Stemming the tide of heart failure

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New research shows promise for the use of the heart s own stem cells in treating heart failure. Like other stem cells, cardiac stem cells (CSCs) are self-renewing and multipotent so CSCs can differentiate into all three major cardiac tissue types. Thus, in a new small pilot study, these CSCs were used to treat the damage caused by coronary heart disease.

Ischemic heart disease (or coronary artery disease, CAD) is characterized by a blockage in the heart s blood vessels; it is the most common cause of heart failure in the developed world. When severe or progressive, CAD leads to a loss of cardiac muscle tissue and, consequently, a decreased ability of the heart to pump blood, as measured by left ventricular ejection fraction (LVEF). Current treatments cannot restore damaged cardiac tissue yet. But, as was revealed in the most recent study, scientists were able to use cardiac stem cells (CSCs) to regenerate damaged cardiac tissue and improve heart function.

In what was the first human trial of CSCs, researchers from the University of Louisville in Kentucky and Brigham and Women s Hospital at the Harvard Medical School treated 16 severe heart failure patients with the stem cells; an additional seven patients receiving standard care served as the control group. Four months after treatment, 14 of the CSC-treated patients experienced an improved ability of the heart to pump blood, with their LVEF increasing from 30.3 percent to 38.5 percent. At one year, eight stem-cell-treated patients increased their LVEF by over 12 percent. Such results were not observed in the control group.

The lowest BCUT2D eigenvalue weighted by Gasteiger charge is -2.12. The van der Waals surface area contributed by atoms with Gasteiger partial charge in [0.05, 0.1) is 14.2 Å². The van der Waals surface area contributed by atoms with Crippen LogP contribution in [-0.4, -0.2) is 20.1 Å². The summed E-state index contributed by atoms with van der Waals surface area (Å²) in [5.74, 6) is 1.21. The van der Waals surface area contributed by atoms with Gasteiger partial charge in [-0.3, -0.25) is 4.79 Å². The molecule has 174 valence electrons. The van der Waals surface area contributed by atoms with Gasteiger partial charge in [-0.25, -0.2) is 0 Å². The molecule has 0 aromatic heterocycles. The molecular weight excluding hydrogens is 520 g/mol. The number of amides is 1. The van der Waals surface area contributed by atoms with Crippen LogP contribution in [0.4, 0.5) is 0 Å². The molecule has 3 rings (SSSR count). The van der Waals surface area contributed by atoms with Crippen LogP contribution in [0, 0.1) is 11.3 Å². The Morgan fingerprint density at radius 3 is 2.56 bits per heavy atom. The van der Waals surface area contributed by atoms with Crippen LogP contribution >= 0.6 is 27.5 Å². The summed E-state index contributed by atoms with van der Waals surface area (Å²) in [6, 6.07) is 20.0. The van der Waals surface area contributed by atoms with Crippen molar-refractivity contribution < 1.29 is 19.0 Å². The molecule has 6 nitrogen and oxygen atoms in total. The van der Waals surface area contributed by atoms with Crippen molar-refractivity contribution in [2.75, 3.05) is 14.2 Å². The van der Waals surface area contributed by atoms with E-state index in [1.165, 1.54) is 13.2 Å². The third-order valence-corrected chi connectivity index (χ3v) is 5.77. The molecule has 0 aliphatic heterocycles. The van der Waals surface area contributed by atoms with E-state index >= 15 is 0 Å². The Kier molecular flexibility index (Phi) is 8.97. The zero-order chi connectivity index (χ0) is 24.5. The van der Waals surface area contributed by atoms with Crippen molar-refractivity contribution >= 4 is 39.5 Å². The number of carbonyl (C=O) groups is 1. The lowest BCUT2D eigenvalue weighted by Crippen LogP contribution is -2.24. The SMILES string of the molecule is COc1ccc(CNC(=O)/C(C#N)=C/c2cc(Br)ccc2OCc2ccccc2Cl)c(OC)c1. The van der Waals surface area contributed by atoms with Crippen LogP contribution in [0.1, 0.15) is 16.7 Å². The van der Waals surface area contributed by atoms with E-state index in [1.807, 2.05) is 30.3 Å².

In addition to this significant increase in ejection fraction, seven CSC-treated patients exhibited a 30 percent decrease in the size of damaged tissue at one year.

Though he concedes that the study is small and preliminary, ACSH's Dr. Gilbert Ross believes these figures are truly astounding and the results are indeed dramatic and promising for people suffering from severe heart failure." However, he also acknowledges that, given the complexities of human studies and the dire prognosis of heart failure, not many with the condition today will see this technology in actual clinical use.